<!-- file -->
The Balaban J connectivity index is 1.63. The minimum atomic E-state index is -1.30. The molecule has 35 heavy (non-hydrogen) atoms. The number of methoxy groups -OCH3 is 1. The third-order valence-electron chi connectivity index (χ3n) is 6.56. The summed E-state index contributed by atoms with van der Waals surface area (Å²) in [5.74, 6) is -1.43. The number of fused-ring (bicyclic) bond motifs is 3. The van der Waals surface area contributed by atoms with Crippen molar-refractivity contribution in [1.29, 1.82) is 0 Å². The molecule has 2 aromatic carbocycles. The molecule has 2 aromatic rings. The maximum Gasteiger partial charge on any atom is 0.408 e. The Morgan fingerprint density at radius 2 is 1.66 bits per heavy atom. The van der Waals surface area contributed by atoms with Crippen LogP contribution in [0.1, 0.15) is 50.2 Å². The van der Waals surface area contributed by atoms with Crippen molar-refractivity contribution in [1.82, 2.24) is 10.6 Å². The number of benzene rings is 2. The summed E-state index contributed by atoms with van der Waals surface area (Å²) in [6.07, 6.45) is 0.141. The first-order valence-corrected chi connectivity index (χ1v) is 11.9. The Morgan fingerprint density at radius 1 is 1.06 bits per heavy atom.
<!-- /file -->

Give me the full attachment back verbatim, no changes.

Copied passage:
The Balaban J connectivity index is 1.63. The minimum atomic E-state index is -1.30. The molecule has 35 heavy (non-hydrogen) atoms. The number of methoxy groups -OCH3 is 1. The third-order valence-electron chi connectivity index (χ3n) is 6.56. The summed E-state index contributed by atoms with van der Waals surface area (Å²) in [5.74, 6) is -1.43. The number of fused-ring (bicyclic) bond motifs is 3. The van der Waals surface area contributed by atoms with Crippen molar-refractivity contribution in [1.29, 1.82) is 0 Å². The molecule has 2 aromatic carbocycles. The molecule has 2 aromatic rings. The maximum Gasteiger partial charge on any atom is 0.408 e. The Morgan fingerprint density at radius 2 is 1.66 bits per heavy atom. The van der Waals surface area contributed by atoms with Crippen LogP contribution in [0.1, 0.15) is 50.2 Å². The van der Waals surface area contributed by atoms with Crippen molar-refractivity contribution in [1.82, 2.24) is 10.6 Å². The number of benzene rings is 2. The summed E-state index contributed by atoms with van der Waals surface area (Å²) in [6.07, 6.45) is 0.141. The first-order valence-corrected chi connectivity index (χ1v) is 11.9. The Morgan fingerprint density at radius 1 is 1.06 bits per heavy atom.